Anarchy ~versus~ State Terror

Back in May, five guys in Ohio who thought it would be a Good idea to blow up a bridge got arrested. The government said the plot “was meant to convey a message to the civilian population, the corporate world, the financial system, and all levels of government.” In reality, the Famous Five — Joshua S. Stafford, Anthony Hayne, Brandon L. Baxter, Connor Stevens, and Douglas L. Wright — were actually being set-up by an FBI agent who’d infiltrated their circles (apparently centred on the Occupy movement in Ohio). Now (November 20) the five are being sentenced for their stoopid. Connor Stevens’ Pop complained to the judge that his son had been entrapped. “My son is guilty,” James Stevens said, “and so is the government”, but in sentencing Connor to eight years’ jail and the government to none the judge obviously failed to agree.

Though a strategy with a long history, FBI infiltration and (especially) entrapment appears to becoming more commonplace in recent years (at least as far as this particular milieu is concerned) and seemingly as a result of both (er) difficulties associated with the search + destroy of animal rights and ecological industrial saboteurs and the opportunities provided by radical involvement in Occupy movements in the US.

And ’cause it’s what the state do.

In Melbourne the fact that the Australian Security Intelligence Organisation (ASIO) has recently expressed an interest in teh anarchy has provoked a good deal of disco among local anarks, some serious, some slightly silly. In terms of state shenanigans, probably the most immediately relevant case* is that of Operation 8 in Aotearoa/New Zealand, in which a number of anarchists and indigenous radicals were targeted as part of a state conspiracy to construct a terrorist organisation and to destroy radical activist networks. Well, Operation 8 and the monkey business insurrectionary anarchists on various islands are undertaking…

Some relevant texts made in response to the reportage re ASIO include:

Rebecca Winter’s response to today’s Fairfax article, Anarchistaffinitymelbourne, November 13, 2012;
Press Statement, Melbourne Anarchist Club, November 15, 2012;
An open letter to anarchists (and others) in Melbourne (and other places) who feel under attention from the state; or, “Please Don’t Talk To The Cops”, goldenbarleyschool, November 17, 2012;
Melbourne: Solidarity with grand jury resisters and response to coffee with ASIO, disaccords, November 17, 2012.

The last time I can recall a hullabaloo over similarly spooky goings-on was back in 2007 when another student was approached and invited to spy on activists in Sydney (see Tricksy ASIO wants the nasssty anarchisssts, June 26, 2007). Oddly, the APEC summit which ASIO was one of several agencies responsible for ensuring went smoothly witnessed the first time extreme right-wing activists posing as anarchists went public; the same, slightly smaller mob were at it again last weekend (Saturday, November 24), this time disrupting a ‘pro-Palestinian’ rally (but more on that later).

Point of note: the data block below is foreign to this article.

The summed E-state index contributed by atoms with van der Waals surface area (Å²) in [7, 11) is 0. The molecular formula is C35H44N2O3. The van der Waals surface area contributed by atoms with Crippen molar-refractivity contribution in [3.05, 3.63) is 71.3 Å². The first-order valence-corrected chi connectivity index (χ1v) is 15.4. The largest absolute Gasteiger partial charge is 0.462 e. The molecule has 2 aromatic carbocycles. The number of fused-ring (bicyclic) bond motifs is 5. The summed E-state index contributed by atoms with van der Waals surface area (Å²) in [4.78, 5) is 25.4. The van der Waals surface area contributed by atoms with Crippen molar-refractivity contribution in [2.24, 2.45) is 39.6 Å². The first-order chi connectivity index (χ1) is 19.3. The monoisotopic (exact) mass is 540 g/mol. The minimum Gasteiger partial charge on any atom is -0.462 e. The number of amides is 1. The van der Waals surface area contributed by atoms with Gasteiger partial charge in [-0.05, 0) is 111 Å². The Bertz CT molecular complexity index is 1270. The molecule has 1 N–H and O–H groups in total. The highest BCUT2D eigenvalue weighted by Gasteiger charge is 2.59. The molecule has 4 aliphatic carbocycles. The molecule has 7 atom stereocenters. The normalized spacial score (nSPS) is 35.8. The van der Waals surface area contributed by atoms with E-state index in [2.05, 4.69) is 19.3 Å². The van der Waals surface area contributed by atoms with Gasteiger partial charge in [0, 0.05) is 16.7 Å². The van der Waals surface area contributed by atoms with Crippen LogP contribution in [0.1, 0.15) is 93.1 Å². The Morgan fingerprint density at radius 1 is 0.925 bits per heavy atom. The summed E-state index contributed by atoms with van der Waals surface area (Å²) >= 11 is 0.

On November 16 a rally in solidarity with anarchists imprisoned in the US for refusing to cooperate with a Grand Jury took place outside the US consulate on St Kilda Rd. I estimate that somewhere between 50–70 people took part during the course of the afternoon (AA reckons 40–50), and the photographer from the Australian Federal Police (?) obtained a good number of images to add to their files.

In terms of active infiltration, ‘Operation 8’ apparently relied in part on infos provided by a Kiwi fella by the name of Rob Gilchrist; in the UK, police employed Mark Kennedy. (Most recently, Mark has been identified as responsible for infos which brought about French state prosecution of the Tarnac 9.) The massive expansion in mineral resource exploitation, especially coal and uranium, will undoubtedly bring with it a proportional increase in state repression and corporate surveillance and infiltration. Of note in this context is the curious case of Mehmet Ersoy, exposed several years ago in the pages of The Age and, of course, working class stalwart Nicola Roxon’s publicly-expressed fears of Bad people subverting campaigns against the coal and gas industries.

For an historical account of anarchist terror, state violence and public hysteria see The International Campaign Against Anarchist Terrorism, 1880-1930s (Richard Bach Jensen), December 31, 2009.

*Note that ASIO is engaged in some very tricksy business inre refugees, part of a much wider panoply of state powers employed to keep keeping the subhuman tide at bay — to popular applause.


About @ndy

I live in Melbourne, Australia. I like anarchy. I don't like nazis. I enjoy eating pizza and drinking beer. I barrack for the greatest football team on Earth: Collingwood Magpies. The 2024 premiership's a cakewalk for the good old Collingwood.
This entry was posted in !nataS, Anarchism, Broken Windows, History, Media, State / Politics, That's Capitalism!, War on Terror and tagged , . Bookmark the permalink.

2 Responses to Anarchy ~versus~ State Terror

  1. Con Oilseed says:

    In regards to the anarchist solidarity rally attendance, in my counting there was maybe 40-50 at any one time maximum, but over the hours from three to five, there were up to ~70 in total who came for the rally, which explains the minor discrepancy.

    Some unclassified photos here:

  2. Pingback: ASIO : Persons of Interest : Interview with director Haydn Keenan | slackbastard

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